Calgar residents grapple with a devastating earthquake that has struck Turkey and Syria
Abdulsalam Mustafa left his home immediately after the first earthquake.
In recent weeks, the Syrian-born Calgarian has been with his mother and sister in his hometown of Latakia, Syria, visiting his brother, who was unable to flee to Canada with the rest of the family last January.
“We all feel like stress because it’s a painful experience,” Mustafa said. “[We’re] tired because we can’t sleep. We slept about an hour in the last 25 hours.”
A 7.8 magnitude earthquake struck southern Turkey on Monday morning, followed nine hours later by a 7.5 magnitude tremor, killing thousands.
Mustafa and his family have spent a day and a half on the streets, staying away from their home and little infrastructure in case anything collapses.
And he’s not sure when they’ll go back inside.
“There are people who have returned,” said Mustafa. “But we don’t feel safe enough to go home.”
effects felt worldwide
Several aftershocks followed. After the initial tremor, tremors continued to shake the ground in Turkey and Syria. In communities and cities around the world, those with ties to the two countries are feeling the impact.
“You might think this is happening far, far away from Calgary, but because we now have such a strong connection with so many Syrians here… it hurts a lot as a city, too,” Saima Jamal said.
She is one of the co-founders of the Calgary Immigrant Support Society and has been working with displaced Syrians since arriving in Canada.
Speaking to friends in Syria and across the country’s northern border in Turkey, Jamal says she hears the fear and trauma in their voices.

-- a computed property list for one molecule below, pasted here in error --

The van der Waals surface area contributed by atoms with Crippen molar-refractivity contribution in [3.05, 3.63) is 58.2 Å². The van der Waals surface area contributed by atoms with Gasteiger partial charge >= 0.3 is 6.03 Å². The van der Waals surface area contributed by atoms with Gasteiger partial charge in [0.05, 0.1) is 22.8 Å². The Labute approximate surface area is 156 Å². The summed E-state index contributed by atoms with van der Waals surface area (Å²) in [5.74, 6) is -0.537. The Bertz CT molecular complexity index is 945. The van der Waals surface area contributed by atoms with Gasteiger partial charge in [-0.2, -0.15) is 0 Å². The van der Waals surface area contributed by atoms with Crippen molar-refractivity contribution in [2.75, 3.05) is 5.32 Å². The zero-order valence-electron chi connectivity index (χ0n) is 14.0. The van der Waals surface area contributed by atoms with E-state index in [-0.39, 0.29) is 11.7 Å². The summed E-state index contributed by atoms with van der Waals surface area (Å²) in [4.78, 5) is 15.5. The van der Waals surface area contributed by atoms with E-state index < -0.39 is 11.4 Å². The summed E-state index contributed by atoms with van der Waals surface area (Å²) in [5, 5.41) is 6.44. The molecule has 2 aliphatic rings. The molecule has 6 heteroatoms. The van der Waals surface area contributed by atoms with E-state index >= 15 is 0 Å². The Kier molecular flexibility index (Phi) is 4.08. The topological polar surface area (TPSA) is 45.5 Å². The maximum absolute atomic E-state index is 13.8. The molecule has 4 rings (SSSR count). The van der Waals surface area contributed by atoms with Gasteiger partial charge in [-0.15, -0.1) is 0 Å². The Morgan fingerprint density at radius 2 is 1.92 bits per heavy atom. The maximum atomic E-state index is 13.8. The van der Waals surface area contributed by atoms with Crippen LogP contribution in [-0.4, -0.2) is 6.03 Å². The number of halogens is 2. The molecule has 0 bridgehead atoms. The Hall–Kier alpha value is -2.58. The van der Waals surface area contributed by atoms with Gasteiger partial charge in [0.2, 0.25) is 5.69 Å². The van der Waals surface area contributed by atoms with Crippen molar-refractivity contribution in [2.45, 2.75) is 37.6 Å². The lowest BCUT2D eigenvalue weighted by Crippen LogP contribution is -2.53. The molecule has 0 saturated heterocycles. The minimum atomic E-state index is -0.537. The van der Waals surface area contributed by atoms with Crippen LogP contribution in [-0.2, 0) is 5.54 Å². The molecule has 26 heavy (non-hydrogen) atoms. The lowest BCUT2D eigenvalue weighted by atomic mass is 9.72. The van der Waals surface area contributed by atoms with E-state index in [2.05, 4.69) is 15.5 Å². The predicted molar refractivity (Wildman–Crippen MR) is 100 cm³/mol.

“I have friends from Syria who have told me that they have never experienced anything like this,” Jamal said.
“They are traumatized. They are much more traumatized than even during the war.”
hope and help
At a ground-floor restaurant in Gaziantep, the earthquake’s epicenter, people gathered to share food, water and resources and seek shelter.
Surrounded by children and families, Calgary business owner Abdulfatah Sabouni sees those affected doing what they can to help who he can. He is on a business trip in the country.
“People help each other now … they open restaurants, soccer fields or schools,” Sabouni said.
“People make food to serve [others] as well as.”
Turkish President Recep Tayyip Erdogan said 13 million of the country’s 85 million people were affected and he declared a state of emergency in 10 provinces.
More than 8,000 people were pulled from the rubble in Turkey and about 380,000 have taken refuge in government shelters or hotels, authorities said.
Aid efforts in Syria hampered
In Syria, meanwhile, relief efforts have been hampered by the ongoing war and the isolation of the rebel-held region along the border, which is surrounded by Russian-backed government forces.
Syria is an international pariah under Western sanctions related to the war. Volunteer first responders known as the White Helmets have years of experience rescuing people from buildings destroyed by Syrian and Russian airstrikes in the rebel-held enclave, but they say the earthquake overwhelmed their skills.
Turkey is home to millions of war refugees. The affected area in Syria is divided between a government-controlled area and the country’s last opposition-held enclave, where millions depend on humanitarian aid to survive.
“It was a humanitarian crisis even before the earthquake,” Jamal said. “People don’t have enough to eat, they don’t have kerosene to light their stoves, to heat their houses.”